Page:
And laid him in the bed - It is very likely that the body of Asa was burnt; that the bed spoken of here was a funeral pyre, on which much spices and odoriferous woods had been placed; and then they set fire to the whole and consumed the body with the aromatics. Some think the body was not burned, but the aromatics only, in honor of the king.

How the ancients treated the bodies of the illustrious dead we learn from Virgil, in the funeral rites paid to Misenus.

Nec minus interea Misenum in littore Teucri

Flebant, et cineri ingrato suprema ferebant.

Principio pinguem taedis et robore secto

Ingentem struxere pyram: cui frondibus atris

Intexunt latera, et ferales ante cupressas

Constituunt, decorantque super fulgentibus armis, etc.

Aen. vi. 214.

"Meanwhile the Trojan troops, with weeping eyes,

To dead Misenus pay their obsequies.

First from the ground a lofty pile they rear

Of pitch trees, oaks, and pines, and unctuous fir.

The fabric's front with cypress twigs they strew,

And stick the sides with boughs of baleful yew.

The topmost part his glittering arms adorn:

Warm waters, then, in brazen caldrons borne

Are poured to wash his body joint by joint,

And fragrant oils the stiffen'd limbs anoint.

With groans and cries Misenus they deplore:

Then on a bier, with purple cover'd o'er,

The breathless body thus bewail'd they lay,

And fire the pile (their faces turn'd away).

Such reverend rites their fathers used to pay.

Pure oil and incense on the fire they throw,

And fat of victims which their friends bestow.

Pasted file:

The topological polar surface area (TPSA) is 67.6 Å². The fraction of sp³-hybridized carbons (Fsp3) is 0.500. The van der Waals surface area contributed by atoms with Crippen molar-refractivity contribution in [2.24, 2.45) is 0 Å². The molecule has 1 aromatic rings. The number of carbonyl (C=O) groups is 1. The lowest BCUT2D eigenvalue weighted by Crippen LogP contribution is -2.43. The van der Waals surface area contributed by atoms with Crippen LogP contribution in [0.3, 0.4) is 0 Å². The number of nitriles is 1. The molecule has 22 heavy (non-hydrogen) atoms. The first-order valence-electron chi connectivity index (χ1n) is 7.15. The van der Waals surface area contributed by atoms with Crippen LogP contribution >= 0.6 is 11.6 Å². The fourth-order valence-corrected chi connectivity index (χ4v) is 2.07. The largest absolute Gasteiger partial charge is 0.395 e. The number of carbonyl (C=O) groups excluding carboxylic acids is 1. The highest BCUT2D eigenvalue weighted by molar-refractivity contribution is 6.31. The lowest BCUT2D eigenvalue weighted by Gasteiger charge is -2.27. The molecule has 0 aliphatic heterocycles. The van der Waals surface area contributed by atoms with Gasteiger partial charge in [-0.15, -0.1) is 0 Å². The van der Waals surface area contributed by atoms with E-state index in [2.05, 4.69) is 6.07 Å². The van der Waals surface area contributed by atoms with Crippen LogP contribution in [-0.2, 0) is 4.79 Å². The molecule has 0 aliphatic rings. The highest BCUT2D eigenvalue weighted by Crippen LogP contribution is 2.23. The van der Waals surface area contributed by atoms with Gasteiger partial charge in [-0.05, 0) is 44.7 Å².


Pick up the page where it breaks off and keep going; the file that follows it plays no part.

These gifts the greedy flames to dust devour,

Then on the living coals red wine they pour.

And last the relics by themselves dispose,

Which in a brazen urn the priests enclose.

Old Corineus compass'd thrice the crew,

And dipp'd an olive branch in holy dew;

Which thrice he sprinkled round, and thrice aloud

Invoked the dead, and then dismiss'd the crowd."


All these rites are of Asiatic extraction. Virgil borrows almost every circumstance from Homer; (see Iliad, xxiii., ver. 164, etc.); and we well know that Homer ever describes Asiatic manners. Sometimes, especially in war, several captives were sacrificed to the manes of the departed hero. So, in the place above, the mean-souled, ferocious demon, Achilles, is represented sacrificing twelve Trojan captives to the ghost of his friend Patroclus. Urns containing the ashes and half-calcined bones of the dead occur frequently in barrows or tumuli in this country; most of them, no doubt, the work of the Romans. But all ancient nations, in funeral matters, have nearly the same rites.

Commentary on the Bible, by Adam Clarke [1831].
Text Courtesy of Internet Sacred Texts Archive.